Is statin-induced diabetes clinically relevant? A comprehensive review of the literature.Diabetes Obes Metab 2014; 16(8):689-94DO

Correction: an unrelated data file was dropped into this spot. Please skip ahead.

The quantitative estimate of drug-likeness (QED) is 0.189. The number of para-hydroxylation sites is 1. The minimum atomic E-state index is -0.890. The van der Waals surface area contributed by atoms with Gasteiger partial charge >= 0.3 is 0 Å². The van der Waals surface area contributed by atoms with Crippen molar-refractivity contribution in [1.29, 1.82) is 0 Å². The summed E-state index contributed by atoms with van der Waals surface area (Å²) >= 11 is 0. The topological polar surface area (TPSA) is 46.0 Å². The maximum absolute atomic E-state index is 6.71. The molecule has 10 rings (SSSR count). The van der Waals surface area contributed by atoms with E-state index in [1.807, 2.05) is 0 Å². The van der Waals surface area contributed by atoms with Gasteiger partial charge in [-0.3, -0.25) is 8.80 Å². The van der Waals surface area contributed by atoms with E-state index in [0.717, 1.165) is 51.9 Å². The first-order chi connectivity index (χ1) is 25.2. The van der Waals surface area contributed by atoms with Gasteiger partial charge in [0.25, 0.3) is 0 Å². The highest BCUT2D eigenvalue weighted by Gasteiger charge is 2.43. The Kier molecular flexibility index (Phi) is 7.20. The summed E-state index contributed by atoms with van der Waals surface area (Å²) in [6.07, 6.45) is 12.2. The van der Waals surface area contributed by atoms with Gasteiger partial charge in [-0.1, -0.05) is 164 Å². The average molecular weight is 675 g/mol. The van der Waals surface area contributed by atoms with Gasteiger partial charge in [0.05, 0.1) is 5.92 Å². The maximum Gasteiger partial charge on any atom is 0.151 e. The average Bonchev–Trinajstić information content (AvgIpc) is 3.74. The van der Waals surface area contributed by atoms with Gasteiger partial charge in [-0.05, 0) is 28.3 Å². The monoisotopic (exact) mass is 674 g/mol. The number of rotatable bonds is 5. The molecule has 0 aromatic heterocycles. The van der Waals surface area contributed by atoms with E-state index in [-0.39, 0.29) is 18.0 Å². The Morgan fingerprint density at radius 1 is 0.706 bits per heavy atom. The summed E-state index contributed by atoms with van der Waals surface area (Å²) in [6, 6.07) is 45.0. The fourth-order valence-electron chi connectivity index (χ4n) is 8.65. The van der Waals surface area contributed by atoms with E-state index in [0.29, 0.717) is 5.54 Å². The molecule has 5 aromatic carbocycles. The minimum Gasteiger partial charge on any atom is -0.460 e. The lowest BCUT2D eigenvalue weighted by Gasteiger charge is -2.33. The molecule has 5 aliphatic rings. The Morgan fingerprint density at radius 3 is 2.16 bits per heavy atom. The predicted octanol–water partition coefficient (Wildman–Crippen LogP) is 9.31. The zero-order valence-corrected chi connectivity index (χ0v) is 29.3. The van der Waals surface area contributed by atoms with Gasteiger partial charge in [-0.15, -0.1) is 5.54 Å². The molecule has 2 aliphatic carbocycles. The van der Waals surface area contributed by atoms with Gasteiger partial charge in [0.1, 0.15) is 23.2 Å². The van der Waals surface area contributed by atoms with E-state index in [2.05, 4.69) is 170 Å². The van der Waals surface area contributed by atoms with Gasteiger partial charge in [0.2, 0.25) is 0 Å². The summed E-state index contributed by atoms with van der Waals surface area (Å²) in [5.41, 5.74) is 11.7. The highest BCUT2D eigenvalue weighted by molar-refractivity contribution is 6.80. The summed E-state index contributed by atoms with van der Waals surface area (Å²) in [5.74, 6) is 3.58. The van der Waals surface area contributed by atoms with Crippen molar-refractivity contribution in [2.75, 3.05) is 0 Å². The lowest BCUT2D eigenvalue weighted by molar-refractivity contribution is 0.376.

In those predisposed to the development of diabetes (the insulin resistant, obese and older patients) statins may increase the risk of developing diabetes. Despite the fact that the conversion to diabetes is generated from post hoc analyses, it seems to be a class effect with a dose-response relationship. However, statins have not been clearly shown to increase diabetic microvascular complications (retinopathy, nephropathy and neuropathy). Thus, the clinical significance of increased glucose levels in patients treated on statins is uncertain. While the exact mechanism for how statins increase the risk of diabetes is unknown, a possible explanation is through a reduction in adiponectin levels. Despite the fact that higher statin doses are more likely to lead to new-onset diabetes, for every case of diabetes caused, there are approximately three cardiovascular events reduced with high dose versus moderate dose statin therapy. Overall, the small risk of developing type 2 diabetes with statin therapy is far outweighed by the potential of statins to decrease cardiac events.